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Nitrogen in atmosphere (N2) N-fixing bacteria nitrifying bacteria NH4 + NO2 and NO3 -C exudate (sugars and mucila g e ) b acteria NH4 +Carbon in atmosphere (CO2) pr otozoa Fi gure 7. Nitrogen cycle. On the left, the well-known path involving atmospheric nitrogen being fixed and nitrified by bacteria, and on the right, a path involving carbon exudation, protozoan consumption of bacteria, and protozoan excretion of nitrogen. Drawing of tomato plant from http://grandpacliff.com/Plants/Img-Plants/plant-whole-pt.jpg In addition to their position in the food web and their role in nutrient cycling, protozoa have characteristics that make them particularly well suited as biological indicators, such as short generation times and high reproduction rates combined with a high sensitivity to e nvironmental changes (Foissner 1999). Protozoan distribution, unlike th at of larger organisms, follows a pattern of random dispersal. Species are not restricted geographically, but are instead limited only by their ability relative to other species to survive in a pa rticular environment (Finlay et al. 2001). Such ubiquity also means that any data collected can be applied universally, since it is environmental f actors and not geograp hical location that 9

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determ ines protozoan distribu tion. The description of prot ozoa in different conditions will add to the data pool needed to make use of protozoa as the indicators of such conditions themselves. The present investigatio n should shed light on the colonization and succession of protozoa in a newly created island envi ronment, a green roof garden. A rooftop garden on an aboveground building is not in contact with any other soil environment, and the only way for new materials to be a dded is by aerial disper sal or purposefully by the gardener. However, there is an initia l population of protozoa introduced to the garden with the original soil, and the degr ee to which colonization at later stages is responsible for newly observed specie s is difficult to determine. Island biogeography theory relates th e species richness of an undisturbed island to immigration, emigration, and extinction. Colonization of island environments by protozoa can occur quickly due to the easy dispersal of cysts through air and water. Though not all protozoa have the ability to encyst, those found in soil do. Encystment allows individuals to disperse easily as well as remain viable in unsuitable environments. This ability is especially important for soil protozoa, which inhabit environments where conditi ons such as temperature and moisture change often and quickly. Also, their hab itats are more susceptible to changes in solute concentration, since a small change in dissolved substances can make a large difference in such a small volume of water. Most of the soil protozoan population is encysted at any given moment, so when describing populations it is important to distinguish between total and active counts. Adl and Gupta (2006) suggest that for a particular island habitat the total 10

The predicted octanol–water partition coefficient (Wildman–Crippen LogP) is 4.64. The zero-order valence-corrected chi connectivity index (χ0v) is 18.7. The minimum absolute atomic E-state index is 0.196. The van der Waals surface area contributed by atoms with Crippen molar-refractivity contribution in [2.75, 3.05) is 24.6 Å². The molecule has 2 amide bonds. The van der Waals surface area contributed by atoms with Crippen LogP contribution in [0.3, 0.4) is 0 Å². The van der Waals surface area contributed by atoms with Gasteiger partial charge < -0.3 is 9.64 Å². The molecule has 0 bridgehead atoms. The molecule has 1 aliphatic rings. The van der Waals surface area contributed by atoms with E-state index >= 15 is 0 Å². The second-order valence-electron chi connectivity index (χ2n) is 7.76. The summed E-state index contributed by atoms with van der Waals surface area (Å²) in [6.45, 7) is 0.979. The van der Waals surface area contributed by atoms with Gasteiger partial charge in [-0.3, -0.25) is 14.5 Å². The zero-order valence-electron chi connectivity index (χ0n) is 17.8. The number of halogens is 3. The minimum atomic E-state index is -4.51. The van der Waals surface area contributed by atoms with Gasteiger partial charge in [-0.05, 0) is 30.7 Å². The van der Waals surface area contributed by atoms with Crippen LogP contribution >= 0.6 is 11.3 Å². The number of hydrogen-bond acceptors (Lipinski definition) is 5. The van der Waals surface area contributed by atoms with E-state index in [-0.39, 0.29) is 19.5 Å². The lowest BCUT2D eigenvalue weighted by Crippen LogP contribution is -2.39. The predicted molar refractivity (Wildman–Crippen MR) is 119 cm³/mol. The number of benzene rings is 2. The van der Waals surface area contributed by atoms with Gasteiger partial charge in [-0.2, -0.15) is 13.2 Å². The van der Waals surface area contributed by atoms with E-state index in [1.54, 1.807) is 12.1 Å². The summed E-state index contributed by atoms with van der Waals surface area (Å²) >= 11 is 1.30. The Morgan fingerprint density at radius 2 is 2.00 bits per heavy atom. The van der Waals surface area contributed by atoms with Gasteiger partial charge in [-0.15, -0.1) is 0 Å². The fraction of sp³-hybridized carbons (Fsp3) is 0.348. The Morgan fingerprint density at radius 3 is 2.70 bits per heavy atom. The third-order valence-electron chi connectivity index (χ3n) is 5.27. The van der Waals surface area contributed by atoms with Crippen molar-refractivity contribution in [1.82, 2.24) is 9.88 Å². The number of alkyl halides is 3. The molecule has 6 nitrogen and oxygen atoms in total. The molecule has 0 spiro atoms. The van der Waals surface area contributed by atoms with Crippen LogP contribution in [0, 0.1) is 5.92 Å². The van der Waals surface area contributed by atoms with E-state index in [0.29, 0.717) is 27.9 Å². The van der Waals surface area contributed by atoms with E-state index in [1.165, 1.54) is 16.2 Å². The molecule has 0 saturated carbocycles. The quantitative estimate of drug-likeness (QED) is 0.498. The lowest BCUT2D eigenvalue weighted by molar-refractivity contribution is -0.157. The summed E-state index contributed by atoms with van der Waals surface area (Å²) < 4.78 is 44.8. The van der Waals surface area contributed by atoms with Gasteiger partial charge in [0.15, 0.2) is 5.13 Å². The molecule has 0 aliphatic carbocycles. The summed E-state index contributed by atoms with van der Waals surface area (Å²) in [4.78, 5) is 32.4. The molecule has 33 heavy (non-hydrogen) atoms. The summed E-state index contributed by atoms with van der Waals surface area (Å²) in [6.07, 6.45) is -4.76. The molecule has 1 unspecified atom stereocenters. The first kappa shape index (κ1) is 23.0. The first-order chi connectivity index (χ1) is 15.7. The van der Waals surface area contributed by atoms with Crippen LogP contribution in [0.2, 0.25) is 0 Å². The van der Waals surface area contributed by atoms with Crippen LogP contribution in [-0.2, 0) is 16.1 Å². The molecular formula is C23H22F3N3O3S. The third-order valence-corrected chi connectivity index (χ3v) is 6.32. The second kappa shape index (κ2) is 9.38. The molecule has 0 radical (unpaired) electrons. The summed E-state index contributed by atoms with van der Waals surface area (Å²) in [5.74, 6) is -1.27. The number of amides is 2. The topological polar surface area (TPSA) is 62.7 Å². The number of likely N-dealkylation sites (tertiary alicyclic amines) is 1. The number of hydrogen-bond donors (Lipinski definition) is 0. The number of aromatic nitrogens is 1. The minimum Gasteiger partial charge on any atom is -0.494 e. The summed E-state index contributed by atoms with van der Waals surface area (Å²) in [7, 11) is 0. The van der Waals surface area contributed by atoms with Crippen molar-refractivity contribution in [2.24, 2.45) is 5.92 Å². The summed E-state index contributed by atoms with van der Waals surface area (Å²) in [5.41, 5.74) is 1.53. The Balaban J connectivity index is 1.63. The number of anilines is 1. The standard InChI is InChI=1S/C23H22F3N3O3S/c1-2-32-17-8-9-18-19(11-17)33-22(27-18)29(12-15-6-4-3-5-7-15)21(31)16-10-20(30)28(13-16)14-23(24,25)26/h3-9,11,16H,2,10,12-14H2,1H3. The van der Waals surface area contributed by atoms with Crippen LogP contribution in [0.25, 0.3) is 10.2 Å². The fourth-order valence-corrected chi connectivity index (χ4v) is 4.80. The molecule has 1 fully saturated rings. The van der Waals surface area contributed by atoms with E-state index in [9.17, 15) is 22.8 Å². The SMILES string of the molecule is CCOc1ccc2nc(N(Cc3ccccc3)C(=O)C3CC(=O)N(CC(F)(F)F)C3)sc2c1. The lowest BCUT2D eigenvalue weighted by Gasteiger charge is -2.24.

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species composition does not change from m onth to month, but that there are instead cycles of activity and inactivity for each species. Many methods for describing populations detect only active protozoa. Therefore, when applying the concepts of immigration and extinction to these organisms, one must note that what appears to be immigration might only be excystment, and what appears to be extinction might only be encystment. Because protozoa adhere to the e verything is everywhere principle, dispersal ability is not a ma jor factor in determining th e species composition found in particular environments. Instead, dist ribution depends on environmental factors. Such factors include uneven distribution of prey bacteria, interactions between different protozoan groups, interactions be tween protozoa and other organisms, and restricted movement caused by low water content (Vargus and Hattori 1990). Community structure within the garden will change over time. Succession may be caused by an increasing number of species and the resultant changes in interactions, as well as by changes in th e environment like the breakdown of organic matter. Beyond the initial change in protoz oan community structure when the soil is emptied from the bags into the garden, succession includes the increase in microbial activity that occurs as nutrient cycles are established over time. The environment that soil protozoa i nhabit is small in scale, and factors important to protozoan life can vary over short distances. For example, the spatial structure of ciliate food sour ces has been correlated to distances as small as 4 mm (Grundmann and Debouzie 2000 phide Acosta-Mercado 2003). Microscale environments must be taken into account when sampling in order to better connect 11